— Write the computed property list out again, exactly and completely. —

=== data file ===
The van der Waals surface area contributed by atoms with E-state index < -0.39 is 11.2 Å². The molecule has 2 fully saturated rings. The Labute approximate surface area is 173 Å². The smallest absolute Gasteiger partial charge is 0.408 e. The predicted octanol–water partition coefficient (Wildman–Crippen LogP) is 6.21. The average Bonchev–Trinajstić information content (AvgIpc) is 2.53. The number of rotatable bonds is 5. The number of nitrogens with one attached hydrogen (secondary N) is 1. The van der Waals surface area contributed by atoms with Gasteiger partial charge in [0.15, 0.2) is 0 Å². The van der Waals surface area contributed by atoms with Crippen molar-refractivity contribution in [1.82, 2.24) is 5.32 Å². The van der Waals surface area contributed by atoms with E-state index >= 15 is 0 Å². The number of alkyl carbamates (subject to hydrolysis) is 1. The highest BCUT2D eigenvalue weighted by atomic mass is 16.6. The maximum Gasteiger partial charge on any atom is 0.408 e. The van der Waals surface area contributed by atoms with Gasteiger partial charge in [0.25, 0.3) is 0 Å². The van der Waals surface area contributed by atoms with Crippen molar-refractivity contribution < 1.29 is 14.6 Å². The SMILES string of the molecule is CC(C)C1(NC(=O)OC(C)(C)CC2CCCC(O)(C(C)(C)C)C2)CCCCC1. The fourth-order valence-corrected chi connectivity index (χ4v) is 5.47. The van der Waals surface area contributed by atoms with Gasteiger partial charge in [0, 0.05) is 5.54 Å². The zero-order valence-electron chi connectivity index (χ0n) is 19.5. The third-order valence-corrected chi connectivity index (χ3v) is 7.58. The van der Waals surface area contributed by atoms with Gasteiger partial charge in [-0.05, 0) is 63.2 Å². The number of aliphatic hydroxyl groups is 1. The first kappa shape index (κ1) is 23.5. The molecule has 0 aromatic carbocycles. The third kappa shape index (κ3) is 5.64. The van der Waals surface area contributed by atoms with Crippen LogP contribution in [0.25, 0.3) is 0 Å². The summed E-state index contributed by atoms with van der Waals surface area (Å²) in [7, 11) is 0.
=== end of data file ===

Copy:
The van der Waals surface area contributed by atoms with E-state index < -0.39 is 11.2 Å². The molecule has 2 fully saturated rings. The Labute approximate surface area is 173 Å². The smallest absolute Gasteiger partial charge is 0.408 e. The predicted octanol–water partition coefficient (Wildman–Crippen LogP) is 6.21. The average Bonchev–Trinajstić information content (AvgIpc) is 2.53. The number of rotatable bonds is 5. The number of nitrogens with one attached hydrogen (secondary N) is 1. The van der Waals surface area contributed by atoms with Gasteiger partial charge in [0.15, 0.2) is 0 Å². The van der Waals surface area contributed by atoms with Crippen molar-refractivity contribution in [1.82, 2.24) is 5.32 Å². The van der Waals surface area contributed by atoms with E-state index >= 15 is 0 Å². The number of alkyl carbamates (subject to hydrolysis) is 1. The highest BCUT2D eigenvalue weighted by atomic mass is 16.6. The maximum Gasteiger partial charge on any atom is 0.408 e. The van der Waals surface area contributed by atoms with Gasteiger partial charge in [0.25, 0.3) is 0 Å². The van der Waals surface area contributed by atoms with Crippen molar-refractivity contribution < 1.29 is 14.6 Å². The SMILES string of the molecule is CC(C)C1(NC(=O)OC(C)(C)CC2CCCC(O)(C(C)(C)C)C2)CCCCC1. The fourth-order valence-corrected chi connectivity index (χ4v) is 5.47. The van der Waals surface area contributed by atoms with Gasteiger partial charge in [0, 0.05) is 5.54 Å². The zero-order valence-electron chi connectivity index (χ0n) is 19.5. The third-order valence-corrected chi connectivity index (χ3v) is 7.58. The van der Waals surface area contributed by atoms with Gasteiger partial charge in [-0.05, 0) is 63.2 Å². The number of aliphatic hydroxyl groups is 1. The first kappa shape index (κ1) is 23.5. The molecule has 0 aromatic carbocycles. The third kappa shape index (κ3) is 5.64. The van der Waals surface area contributed by atoms with Crippen LogP contribution in [0.25, 0.3) is 0 Å². The summed E-state index contributed by atoms with van der Waals surface area (Å²) in [7, 11) is 0.